By Jenna Lofaro
Michael Zweig is an accomplished economist, professor, and author. He has worked as a professor at SUNY at Stony Brook and been awarded the Chancellor’s Award for Excellence in teaching as well as the President’s Award for excellence in teaching. He also sees himself as an activist in social causes.
When asked how he charted his life, he said that as a young adult he was very much like every other confused college student, unsure of direction. His family always had maintained a large involvement in his life, and he remembers taking a lot of science and math courses because his father had been an engineer and his brother a mathematician. The concepts of math found in certain parts of economics were always there in the background.
While attending college, Michael also found himself involved in the Civil Rights Movement, which had just started to take off. Later, he found himself involved in many more social movements throughout the decades, including the anti-war movements over Vietnam.
He was and still is very passionate about social movements. Social movements are one of the main influences on history in today’s world, he said.
He even asked me why I thought social movements were so important in the nation’s history and how they had come about. He smiled and nodded in agreement to my answer that social movements build when groups of people feel they have not been heard and that their issues in society have not been acknowledged. So they band together and make themselves heard so that the problem no longer can be ignored.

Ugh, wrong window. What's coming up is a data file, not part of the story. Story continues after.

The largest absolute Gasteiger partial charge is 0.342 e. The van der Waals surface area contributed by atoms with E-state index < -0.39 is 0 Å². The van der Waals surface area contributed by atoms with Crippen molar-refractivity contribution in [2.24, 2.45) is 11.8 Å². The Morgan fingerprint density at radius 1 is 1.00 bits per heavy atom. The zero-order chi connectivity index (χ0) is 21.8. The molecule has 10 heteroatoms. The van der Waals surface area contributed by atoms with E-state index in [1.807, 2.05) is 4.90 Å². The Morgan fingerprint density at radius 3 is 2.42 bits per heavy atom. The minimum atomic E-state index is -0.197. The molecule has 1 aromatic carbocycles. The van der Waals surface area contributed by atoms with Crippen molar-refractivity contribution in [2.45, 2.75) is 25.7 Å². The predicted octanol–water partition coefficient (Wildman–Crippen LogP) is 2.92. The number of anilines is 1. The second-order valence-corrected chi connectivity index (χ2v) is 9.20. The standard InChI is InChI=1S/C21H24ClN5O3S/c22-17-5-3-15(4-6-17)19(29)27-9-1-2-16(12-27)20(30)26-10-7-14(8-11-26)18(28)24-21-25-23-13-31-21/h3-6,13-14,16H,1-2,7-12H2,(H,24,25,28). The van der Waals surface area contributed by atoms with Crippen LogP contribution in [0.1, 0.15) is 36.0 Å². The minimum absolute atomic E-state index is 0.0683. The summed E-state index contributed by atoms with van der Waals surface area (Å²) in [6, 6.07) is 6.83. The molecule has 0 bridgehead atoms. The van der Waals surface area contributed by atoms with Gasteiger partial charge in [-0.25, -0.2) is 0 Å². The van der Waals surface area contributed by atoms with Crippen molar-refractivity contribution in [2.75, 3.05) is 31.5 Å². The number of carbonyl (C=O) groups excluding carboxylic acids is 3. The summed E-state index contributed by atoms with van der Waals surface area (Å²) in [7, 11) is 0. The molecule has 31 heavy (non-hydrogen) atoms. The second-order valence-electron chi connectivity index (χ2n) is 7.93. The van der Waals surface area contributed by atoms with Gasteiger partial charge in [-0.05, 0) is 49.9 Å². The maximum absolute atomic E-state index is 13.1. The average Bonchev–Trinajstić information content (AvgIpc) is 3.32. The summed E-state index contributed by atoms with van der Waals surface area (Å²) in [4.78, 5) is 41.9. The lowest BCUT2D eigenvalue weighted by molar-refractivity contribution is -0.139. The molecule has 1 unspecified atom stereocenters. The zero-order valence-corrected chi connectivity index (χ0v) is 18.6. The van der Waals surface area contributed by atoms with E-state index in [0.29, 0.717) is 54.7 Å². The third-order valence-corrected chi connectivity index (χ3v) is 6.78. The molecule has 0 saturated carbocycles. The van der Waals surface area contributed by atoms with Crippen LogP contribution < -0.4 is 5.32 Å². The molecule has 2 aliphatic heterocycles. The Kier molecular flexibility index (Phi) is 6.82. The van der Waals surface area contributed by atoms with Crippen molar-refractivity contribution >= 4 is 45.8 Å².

Along with his involvement in social movements, Zweig is also very active union worker. Unions are very important to seeking and achieving goals for the group they present.
Michael Zweig found his career in teaching after his days of protesting and social movements had slowed. At one point, he had considered going to law school, but trouble he had gotten into during earlier protests may have affected his choices. He went ahead with a degree in economics and found a focus based on studying the inequalities of the capitalist system and the experiences of working class society.
His writings and current works focus on the large gap between the wealthy and the large majority of working people. One of his book titles calls the working class “America’s best kept secret.” In his classroom, he encourages his students to voice their opinions and make sure that they fight for what they believe in.
He recounted a story of a former student, an immigrant who had arrived recently and felt he did not have the right to speak out. Later in a graduation speech, this same student said it was Michael Zweig that first made him believe that he had a voice and had the right to speak out.
When asked if he would describe his life as meaningful, he says that almost everyone wants their life to have meaning and to have achieve something. He is not an exception to this. He also feels that much of his work was done in the name of bigger, more meaningful agendas.
For example, he said, he is just one person out of thousands who are fighting for the same things and rights. He finds meaning in the impact he has made on students, such as the one previously mentioned, but also in the family he has raised.